The ONLY situation where what he’s suggesting is accurate comes from companies that make a game, pump out tons of DLC after the fact, then a year later release a Game of the Year edition with all the content available at the same price as the game’s original release. The ONLY reason he’s right in that case is because what we’re dealing with there is a company desperate enough to bilk money out of consumers that they toss out DLC totaling nearly triple the cost of the game itself in less than a year, making a very explicit case for how DLC can be bad.

    The whole point of a high price at launch day and a dwindling price as time stretches on is that the people willing to pay that high launch day price do so because they want to play the game sooner. They are rewarded for their higher entry fee with quicker access, in the same way as someone paying a higher price to get better seats at an event. If they really ARE such huge fans of a developer that they want to pay full price on launch day, then they’re not foolish for getting it sooner, they’re smarter and more devoted because they’re just that eager to get it ASAP. The people that pay later on at a cheaper price do so because they made the decision that they could stand to wait however long it takes for the price to drop to something they can afford or that they think makes the game worth buying.

    My venting of annoyance at this aside, we’ll be seeing what kind of damage this does to sales of this guy’s game in short order. I know I won’t be buying it. Though that doesn’t mean much because I hadn’t heard about the game at all until now. All he’s really going to get out of his scheme is a larger than normal influx of first week sales from everyone that wants to get it at some point, followed by much much lower lifetime sales than he would have received otherwise, and a smaller install base for anything he makes in the future.

    #11 8 months ago
  12. Asgaro

    Thanks to Steam I now play more games than I used to.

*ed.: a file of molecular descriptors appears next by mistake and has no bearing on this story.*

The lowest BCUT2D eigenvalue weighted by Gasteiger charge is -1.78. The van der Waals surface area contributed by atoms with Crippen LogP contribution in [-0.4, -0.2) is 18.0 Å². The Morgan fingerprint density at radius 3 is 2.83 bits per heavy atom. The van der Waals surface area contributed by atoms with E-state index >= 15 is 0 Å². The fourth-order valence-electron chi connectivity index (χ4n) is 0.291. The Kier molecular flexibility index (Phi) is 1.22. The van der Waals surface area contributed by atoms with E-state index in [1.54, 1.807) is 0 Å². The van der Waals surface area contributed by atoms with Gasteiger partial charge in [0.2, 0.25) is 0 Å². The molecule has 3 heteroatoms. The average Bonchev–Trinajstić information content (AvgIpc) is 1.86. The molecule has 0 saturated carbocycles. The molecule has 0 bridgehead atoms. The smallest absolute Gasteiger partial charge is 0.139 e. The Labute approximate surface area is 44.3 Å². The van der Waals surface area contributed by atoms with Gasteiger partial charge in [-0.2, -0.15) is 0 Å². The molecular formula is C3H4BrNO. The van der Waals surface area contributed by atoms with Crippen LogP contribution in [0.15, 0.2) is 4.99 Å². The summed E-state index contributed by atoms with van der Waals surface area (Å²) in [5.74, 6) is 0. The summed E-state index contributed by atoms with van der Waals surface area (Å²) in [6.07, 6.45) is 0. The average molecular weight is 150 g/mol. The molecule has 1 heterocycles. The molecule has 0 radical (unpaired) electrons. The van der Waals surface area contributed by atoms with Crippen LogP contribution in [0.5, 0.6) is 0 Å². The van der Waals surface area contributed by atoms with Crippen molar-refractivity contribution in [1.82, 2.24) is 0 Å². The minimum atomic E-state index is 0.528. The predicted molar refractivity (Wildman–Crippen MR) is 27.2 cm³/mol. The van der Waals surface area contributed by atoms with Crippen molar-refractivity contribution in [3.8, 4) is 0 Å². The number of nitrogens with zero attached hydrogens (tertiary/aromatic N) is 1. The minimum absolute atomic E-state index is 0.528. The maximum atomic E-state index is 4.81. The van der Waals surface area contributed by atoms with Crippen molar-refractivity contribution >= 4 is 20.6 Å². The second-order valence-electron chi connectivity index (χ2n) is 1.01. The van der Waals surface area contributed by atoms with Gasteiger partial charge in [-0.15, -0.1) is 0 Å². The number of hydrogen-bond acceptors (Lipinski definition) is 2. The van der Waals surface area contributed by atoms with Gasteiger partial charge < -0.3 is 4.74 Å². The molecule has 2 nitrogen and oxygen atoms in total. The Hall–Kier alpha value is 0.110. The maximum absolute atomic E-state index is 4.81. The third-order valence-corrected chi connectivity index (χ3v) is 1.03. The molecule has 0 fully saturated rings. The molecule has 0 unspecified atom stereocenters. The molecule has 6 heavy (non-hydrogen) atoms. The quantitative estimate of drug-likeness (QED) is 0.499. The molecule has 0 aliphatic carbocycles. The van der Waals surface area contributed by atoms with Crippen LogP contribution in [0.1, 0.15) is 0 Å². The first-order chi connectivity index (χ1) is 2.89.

Back in the days that I went to retail stores I kept my purchases limited to the well known AAA titles:
    - Medal of Honor Allied Assault
    - Medal of Honor Pacific Assault
    - Fallout 3
    - GRID 1
    I had times where I had completed everything. And I didn’t dare to venture in unknown genres because 50 euro was too high a price to risk it.

    Now with sales, so MANY games are instantly accessible at the click of a button.
    It’s gotten to the point where I have to use an Excel spreadsheet to have oversight!
    I still complete 90% of my games though. But my spreadsheet of To Buy games will never get empty at this rate lol.

    Developers should be happen we now spread our money over a ton more developers compared to in the past. Where we were only inclined to give money to those few developers we trusted 50 euro to.

    Console gamers still live in that old scheme though…

    #12 8 months ago
  13. TheWulf

    I see this as utter nonsense. I did have a sizeable amount of respect for Rohrer before this happened, but this has put a dent in that. It’s sort of how Cliff Harris of Positech made himself a laughingstock by angrily lashing out at sales and pirates.

    The problem Rohrer and Harris have? They make incredibly niche games, and they’re often boring and unimaginative, too. The problem is is that the niche is too tiny, and the games are too vague to even properly target those tiny niches. I mean, take the Kudos games, for example — whom are those targeted at? It might seem like this has a simple answer at first (Sim fans), but then you actually play them and…


    They need to do more research into the kinds of niche games that would actually sell, and then they need to laser focus at those niche audiences in a non-vague way. Simple as.

    If a game isn’t making money, it either has no audience and/or it’s a bad game. Even then, with the right audiences targeted even a lacking game can make a mint. I’m sorry, Rohrer, but like Cliff Harris you’re just doing it wrong. Sales aren’t to be feared.